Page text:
Directed by Tomas Alfredson. Starring Gary Oldman, Colin Firth, Tom Hardy, John Hurt, Toby Jones, Mark Strong, Benedict Cumberbatch, Ciarán Hinds 15A cert, gen release, 127 min
Here's a brooding, brilliant reworking of John le Carré's classic tale of spies who never came in from the cold, writes DONALD CLARKE
Right. We shall start.
In adapting John le Carré's peerless espionage novel, Tomas Alfredson, director of Let the Right One In, cannot hope to avoid comparisons with the BBC's fine 1979 TV version. One thinks of that awful recent film of Brideshead Revisited, which, when set beside the near-contemporaneous Granada series, came across like a sequence of wet whimpers from a dying kitten.
Stripping away most of le Carré’s gorgeously theatrical dialogue, Alfredson tells his absurdly complicated story through furtive glances, fetid images and clanking sound design. Alec Guinness’s incarnation of George Smiley, the aging spymaster in search of a double agent, was, despite his sombre aspect, the sort of chap who could still enjoy a brandy and ginger ale with an old pal.
Gary Oldman is an altogether more forbidding presence. With his downturned mouth and cracked voice, he seems to carry the weight of Britain’s postwar decline on his slumped shoulders. Alfredson has triumphantly proven that there is space for at least two, subtly contrasting versions of the same source material.
Anybody familiar with the novel would laugh at the notion that its plot could be summarised in the central paragraph of a modestly sized review (or in a feature film, for that matter). But we’ll try.
Following the public failure of a misguided mission in Hungary, an assorted cabal of high-ranking mandarins has deposed Control (John Hurt), the aging chief, and edged out Smiley, his loyal lieutenant. Everything appears to be progressing efficiently. A new source of intelligence is delivering such a rich supply of nuggets that the relevant minster feels able to begin trading information with the hitherto wary Americans.
Then a renegade operative, played with characteristic charisma by Tom Hardy, comes across an extraordinary story. A Russian contact tells him there is a mole at the top of British intelligence. Smiley is called in from retirement to discover which of his old buddies has been passing the crown jewels to Moscow Central. Is it dashing, sexually predatory Bill Haydon (Colin Firth)? Might it be the working-class, plain- speaking Roy Bland (Ciarán Hinds)? What about the slippery, social-climbing Toby Esterhase (David Dencik)?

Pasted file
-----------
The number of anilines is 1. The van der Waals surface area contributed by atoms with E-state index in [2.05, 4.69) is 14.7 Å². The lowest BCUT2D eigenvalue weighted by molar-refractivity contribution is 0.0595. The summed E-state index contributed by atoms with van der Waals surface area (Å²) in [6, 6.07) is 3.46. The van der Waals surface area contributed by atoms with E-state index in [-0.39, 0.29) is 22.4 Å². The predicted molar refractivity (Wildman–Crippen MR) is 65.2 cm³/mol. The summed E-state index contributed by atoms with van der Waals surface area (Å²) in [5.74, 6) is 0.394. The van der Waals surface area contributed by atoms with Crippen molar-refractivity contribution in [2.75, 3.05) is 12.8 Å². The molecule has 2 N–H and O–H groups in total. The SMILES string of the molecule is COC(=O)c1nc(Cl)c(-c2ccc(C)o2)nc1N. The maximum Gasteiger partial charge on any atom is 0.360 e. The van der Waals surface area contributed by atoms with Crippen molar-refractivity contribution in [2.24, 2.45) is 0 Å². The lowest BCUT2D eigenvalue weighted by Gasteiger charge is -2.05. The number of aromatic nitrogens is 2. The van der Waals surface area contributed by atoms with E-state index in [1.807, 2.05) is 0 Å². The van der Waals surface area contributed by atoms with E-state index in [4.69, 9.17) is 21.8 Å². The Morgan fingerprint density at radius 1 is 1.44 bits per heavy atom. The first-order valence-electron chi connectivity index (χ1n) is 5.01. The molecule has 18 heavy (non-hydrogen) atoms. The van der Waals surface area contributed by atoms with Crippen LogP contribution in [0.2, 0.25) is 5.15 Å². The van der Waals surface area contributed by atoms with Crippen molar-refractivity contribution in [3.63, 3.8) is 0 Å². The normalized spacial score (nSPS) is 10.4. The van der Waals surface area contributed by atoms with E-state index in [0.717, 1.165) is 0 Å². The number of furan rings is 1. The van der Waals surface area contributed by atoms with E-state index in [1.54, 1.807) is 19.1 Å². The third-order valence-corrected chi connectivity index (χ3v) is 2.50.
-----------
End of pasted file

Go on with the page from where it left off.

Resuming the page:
It’s probably not worth worrying too much about the answer to those questions. If the film has a problem it is that, forced to boil so many characters down into narrative stock cubes, the suspects’ personalities are only fleetingly sketched. The final revelation is less interesting than the gorgeously smooth mechanics of the investigation.
A glance at Let the Right One Inwill confirm that Alfredson is a master of atmosphere. In Tinker, Tailor, assisted by overdone-cabbage cinematography from Hoyte van Hoytema and an ironically jaunty score by Alberto Iglesias, he offers a version of the mid-1970s – the corruption in the intelligence community reflecting the decay in every other arm of the state – that seems to take place underwater (brackish, polluted water at that).
Every aspect of the film gestures towards oppression and impotence. Even the knotty complexity of the plot, brilliantly streamlined by scriptwriters Bridget O’Connor and Peter Straughan, comes across like a mass of hard homework that Smiley must finish before being sent back to some awful prep school.
We hardly need to reiterate the ancient qualification – dragged out continually since The Spy Who Came in from the Coldemerged nearly 50 years ago – that le Carré's world has little in common with James Bond's. We could go further. So solemn is Afredson's film that it makes most previous versions of the author's work look like Austin Powers.
None of which is meant as criticism. Tinker, Tailor, Soldier, Spycan, indeed, assert a serious claim to be the best espionage film ever made. Honestly.